The European Union is set to propose a new round of sanctions targeting more than 70 individuals and organizations, according to a person familiar with the matter. The E.U. has already sanctioned seven Belarusian entities and 88 individuals, including President Alexander Lukashenko, and banned Belarusian aircraft from European airports and airspace. The newly announced sanctions include judges and prosecutors who have been involved in sentencing protesters, as well as lawmakers, government and law enforcement officials, and business executives. The escalation of European Union sanctions came after Belarus forced a Ryanair flight from Greece to Lithuania to land in Minsk, where dissident Roman Pratasevich was removed from the flight and detained, along with his girlfriend, Sofia Sapega. Meanwhile, opposition leader Sviatlana Tsikhanouskaya has called on the West to implement even tougher sanctions, saying they are the only way to damage Lukashenko’s regime. In an interview with Current Time, a Russian-language channel, Tsikhanouskaya said the only way to bring an end to the political turmoil in Belarus would be through a “national dialogue between civil society and the regime.” She also said that while Russia, which has backed the Lukashenko regime, could play a “constructive role” as a mediator, any solution must be left for Belarusians to decide.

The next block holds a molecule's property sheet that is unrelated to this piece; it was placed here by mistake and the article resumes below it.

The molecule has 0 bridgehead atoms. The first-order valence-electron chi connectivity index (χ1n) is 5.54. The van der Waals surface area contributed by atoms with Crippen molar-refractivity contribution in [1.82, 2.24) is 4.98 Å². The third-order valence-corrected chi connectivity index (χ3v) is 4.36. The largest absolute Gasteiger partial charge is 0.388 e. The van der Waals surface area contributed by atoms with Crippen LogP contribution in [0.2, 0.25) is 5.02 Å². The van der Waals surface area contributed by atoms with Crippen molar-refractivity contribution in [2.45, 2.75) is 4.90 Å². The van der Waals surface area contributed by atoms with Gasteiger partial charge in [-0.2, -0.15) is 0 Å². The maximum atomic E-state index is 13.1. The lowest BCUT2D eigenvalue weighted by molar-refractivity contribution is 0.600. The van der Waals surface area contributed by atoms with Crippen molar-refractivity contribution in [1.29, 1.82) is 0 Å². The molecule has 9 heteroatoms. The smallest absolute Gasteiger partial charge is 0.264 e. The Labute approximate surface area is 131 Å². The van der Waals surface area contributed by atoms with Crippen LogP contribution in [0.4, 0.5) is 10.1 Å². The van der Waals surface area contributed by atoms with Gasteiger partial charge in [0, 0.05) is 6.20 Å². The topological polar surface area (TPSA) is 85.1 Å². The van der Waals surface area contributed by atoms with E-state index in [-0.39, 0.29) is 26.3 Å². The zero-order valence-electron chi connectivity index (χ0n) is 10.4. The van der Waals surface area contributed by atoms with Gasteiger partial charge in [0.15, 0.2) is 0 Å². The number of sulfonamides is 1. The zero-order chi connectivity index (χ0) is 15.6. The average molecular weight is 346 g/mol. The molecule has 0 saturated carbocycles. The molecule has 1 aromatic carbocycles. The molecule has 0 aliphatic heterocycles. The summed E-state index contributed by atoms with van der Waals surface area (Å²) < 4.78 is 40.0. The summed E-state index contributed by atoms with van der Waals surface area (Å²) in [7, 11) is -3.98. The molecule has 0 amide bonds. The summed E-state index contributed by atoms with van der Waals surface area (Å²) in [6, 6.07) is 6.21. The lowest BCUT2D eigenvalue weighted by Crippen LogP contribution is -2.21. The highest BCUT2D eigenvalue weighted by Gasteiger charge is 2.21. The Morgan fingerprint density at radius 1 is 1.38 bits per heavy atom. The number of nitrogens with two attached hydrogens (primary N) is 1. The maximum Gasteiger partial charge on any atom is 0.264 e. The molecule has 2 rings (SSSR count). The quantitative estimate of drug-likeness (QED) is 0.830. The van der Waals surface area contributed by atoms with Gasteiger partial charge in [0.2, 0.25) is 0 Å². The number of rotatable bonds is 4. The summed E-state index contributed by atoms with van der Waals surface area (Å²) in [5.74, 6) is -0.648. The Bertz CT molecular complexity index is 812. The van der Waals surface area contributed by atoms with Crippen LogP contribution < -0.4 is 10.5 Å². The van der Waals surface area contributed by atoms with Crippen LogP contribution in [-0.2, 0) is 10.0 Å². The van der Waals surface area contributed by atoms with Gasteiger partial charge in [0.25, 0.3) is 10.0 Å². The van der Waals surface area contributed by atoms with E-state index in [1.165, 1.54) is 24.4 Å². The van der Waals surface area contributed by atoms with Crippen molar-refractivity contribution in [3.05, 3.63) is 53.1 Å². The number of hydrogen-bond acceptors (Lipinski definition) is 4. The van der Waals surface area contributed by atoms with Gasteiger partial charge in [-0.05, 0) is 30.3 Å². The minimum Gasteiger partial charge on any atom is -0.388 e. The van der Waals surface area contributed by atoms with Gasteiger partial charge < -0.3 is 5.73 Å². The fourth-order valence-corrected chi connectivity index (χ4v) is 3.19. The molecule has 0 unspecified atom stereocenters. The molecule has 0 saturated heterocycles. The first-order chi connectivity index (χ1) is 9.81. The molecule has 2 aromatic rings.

The Latvian Foreign Minister arrived in Georgia’s capital on Monday, meeting separately with the ruling and opposition parties and visiting the Russian-occupied Tskhinvali Region/South Ossetia on Tuesday. He announced the Latvian government’s pledge to donate 15,000 Covid-19 vaccines to Georgia, and re-iterated Latvia’s belief in Georgia’s sovereignty. Georgia also received authorization from the World Bank for USD 34.5 million for vaccine rollout, supporting Georgia’s plan to vaccinate 60% of its adult population by 2022. Meanwhile, following nearly seven months of protests, PM Irakli Garibashvili announced on Wednesday his plans to halt construction of the Namakhvani Hydropower Plant (HPP) in the Rioni Valley and reexamine the contract with the investor. Those who oppose the HPP cite environmental impacts and seismic activity as their main concerns. After a seven-month boycott, United National Movement-led Strength in Unity bloc members re-entered parliament this Tuesday. The UNM party chair, Nika Melia, was unable to give his prepared statement due to the session being cut short by the ruling party, the Georgia Dream (GD) party. In response, UNM members released a statement claiming these events further demonstrate former PM Bidzina Ivanishvili’s control over the GD party, with one lawmaker calling the GD parliamentarians “captives” of Ivanishvili. Members of the GD party continue to see the UNM, the major opposition party, as having a “destructive agenda,” pointing to UNM’s unwillingness to sign the EU-brokered April 19 accord. This week Ivanishvili broke his silence after declaring a break from politics to speak on Giorgi Gakharia’s resignation as prime minister in February. Ivanishvili called Gakharia’s resignation “incomprehensible” and declared him a traitor to the Georgia Dream party.